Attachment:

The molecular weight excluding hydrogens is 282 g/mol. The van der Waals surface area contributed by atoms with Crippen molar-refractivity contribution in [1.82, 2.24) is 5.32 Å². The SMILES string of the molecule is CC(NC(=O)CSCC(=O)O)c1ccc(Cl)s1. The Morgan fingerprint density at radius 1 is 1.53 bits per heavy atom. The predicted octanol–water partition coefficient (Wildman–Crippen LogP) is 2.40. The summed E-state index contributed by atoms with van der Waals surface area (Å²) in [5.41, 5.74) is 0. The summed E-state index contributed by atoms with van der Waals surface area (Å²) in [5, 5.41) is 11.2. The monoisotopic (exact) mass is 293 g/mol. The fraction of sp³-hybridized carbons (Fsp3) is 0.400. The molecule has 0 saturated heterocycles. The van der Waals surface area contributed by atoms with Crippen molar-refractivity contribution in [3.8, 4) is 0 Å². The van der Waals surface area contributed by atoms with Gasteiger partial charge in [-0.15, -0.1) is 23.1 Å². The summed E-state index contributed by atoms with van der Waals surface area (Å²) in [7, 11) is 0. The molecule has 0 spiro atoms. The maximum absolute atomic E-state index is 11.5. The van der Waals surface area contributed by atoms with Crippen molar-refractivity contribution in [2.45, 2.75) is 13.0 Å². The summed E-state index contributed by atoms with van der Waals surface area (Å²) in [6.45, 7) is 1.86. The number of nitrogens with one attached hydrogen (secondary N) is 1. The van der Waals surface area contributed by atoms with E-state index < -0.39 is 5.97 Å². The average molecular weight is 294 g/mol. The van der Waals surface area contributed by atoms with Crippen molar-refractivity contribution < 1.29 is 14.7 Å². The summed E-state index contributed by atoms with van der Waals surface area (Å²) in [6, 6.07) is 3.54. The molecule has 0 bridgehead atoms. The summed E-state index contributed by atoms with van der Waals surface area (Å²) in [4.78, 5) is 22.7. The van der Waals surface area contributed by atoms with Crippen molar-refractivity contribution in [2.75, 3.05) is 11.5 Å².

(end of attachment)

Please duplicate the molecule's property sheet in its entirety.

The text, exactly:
The molecular weight excluding hydrogens is 282 g/mol. The van der Waals surface area contributed by atoms with Crippen molar-refractivity contribution in [1.82, 2.24) is 5.32 Å². The SMILES string of the molecule is CC(NC(=O)CSCC(=O)O)c1ccc(Cl)s1. The Morgan fingerprint density at radius 1 is 1.53 bits per heavy atom. The predicted octanol–water partition coefficient (Wildman–Crippen LogP) is 2.40. The summed E-state index contributed by atoms with van der Waals surface area (Å²) in [5.41, 5.74) is 0. The summed E-state index contributed by atoms with van der Waals surface area (Å²) in [5, 5.41) is 11.2. The monoisotopic (exact) mass is 293 g/mol. The fraction of sp³-hybridized carbons (Fsp3) is 0.400. The molecule has 0 saturated heterocycles. The van der Waals surface area contributed by atoms with Crippen molar-refractivity contribution in [3.8, 4) is 0 Å². The van der Waals surface area contributed by atoms with Gasteiger partial charge in [-0.15, -0.1) is 23.1 Å². The summed E-state index contributed by atoms with van der Waals surface area (Å²) in [7, 11) is 0. The molecule has 0 spiro atoms. The maximum absolute atomic E-state index is 11.5. The van der Waals surface area contributed by atoms with Crippen molar-refractivity contribution in [2.45, 2.75) is 13.0 Å². The summed E-state index contributed by atoms with van der Waals surface area (Å²) in [6.45, 7) is 1.86. The number of nitrogens with one attached hydrogen (secondary N) is 1. The van der Waals surface area contributed by atoms with E-state index < -0.39 is 5.97 Å². The average molecular weight is 294 g/mol. The van der Waals surface area contributed by atoms with Crippen molar-refractivity contribution < 1.29 is 14.7 Å². The summed E-state index contributed by atoms with van der Waals surface area (Å²) in [6, 6.07) is 3.54. The molecule has 0 bridgehead atoms. The summed E-state index contributed by atoms with van der Waals surface area (Å²) in [4.78, 5) is 22.7. The van der Waals surface area contributed by atoms with Crippen molar-refractivity contribution in [2.75, 3.05) is 11.5 Å².